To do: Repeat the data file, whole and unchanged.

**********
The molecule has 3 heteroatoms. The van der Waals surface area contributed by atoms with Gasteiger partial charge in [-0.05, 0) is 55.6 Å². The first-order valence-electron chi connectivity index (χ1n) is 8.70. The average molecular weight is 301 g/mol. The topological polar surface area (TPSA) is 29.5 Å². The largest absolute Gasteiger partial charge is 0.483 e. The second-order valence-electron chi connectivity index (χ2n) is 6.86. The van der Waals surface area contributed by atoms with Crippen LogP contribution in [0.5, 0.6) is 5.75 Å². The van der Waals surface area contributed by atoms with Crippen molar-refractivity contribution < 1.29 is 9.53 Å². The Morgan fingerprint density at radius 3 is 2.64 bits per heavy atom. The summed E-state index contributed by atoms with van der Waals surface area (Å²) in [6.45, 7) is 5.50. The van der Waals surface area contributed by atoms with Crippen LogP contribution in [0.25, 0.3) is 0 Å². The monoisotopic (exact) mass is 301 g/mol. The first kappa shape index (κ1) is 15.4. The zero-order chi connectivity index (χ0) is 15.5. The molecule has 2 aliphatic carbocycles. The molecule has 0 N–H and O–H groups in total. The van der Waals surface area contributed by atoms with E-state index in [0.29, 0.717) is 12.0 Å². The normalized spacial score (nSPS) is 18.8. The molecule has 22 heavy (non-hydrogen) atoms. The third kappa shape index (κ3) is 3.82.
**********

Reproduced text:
The molecule has 3 heteroatoms. The van der Waals surface area contributed by atoms with Gasteiger partial charge in [-0.05, 0) is 55.6 Å². The first-order valence-electron chi connectivity index (χ1n) is 8.70. The average molecular weight is 301 g/mol. The topological polar surface area (TPSA) is 29.5 Å². The largest absolute Gasteiger partial charge is 0.483 e. The second-order valence-electron chi connectivity index (χ2n) is 6.86. The van der Waals surface area contributed by atoms with Crippen LogP contribution in [0.5, 0.6) is 5.75 Å². The van der Waals surface area contributed by atoms with Crippen molar-refractivity contribution < 1.29 is 9.53 Å². The Morgan fingerprint density at radius 3 is 2.64 bits per heavy atom. The summed E-state index contributed by atoms with van der Waals surface area (Å²) in [6.45, 7) is 5.50. The van der Waals surface area contributed by atoms with Crippen LogP contribution in [0.25, 0.3) is 0 Å². The monoisotopic (exact) mass is 301 g/mol. The first kappa shape index (κ1) is 15.4. The zero-order chi connectivity index (χ0) is 15.5. The molecule has 2 aliphatic carbocycles. The molecule has 0 N–H and O–H groups in total. The van der Waals surface area contributed by atoms with E-state index in [0.29, 0.717) is 12.0 Å². The normalized spacial score (nSPS) is 18.8. The molecule has 22 heavy (non-hydrogen) atoms. The third kappa shape index (κ3) is 3.82.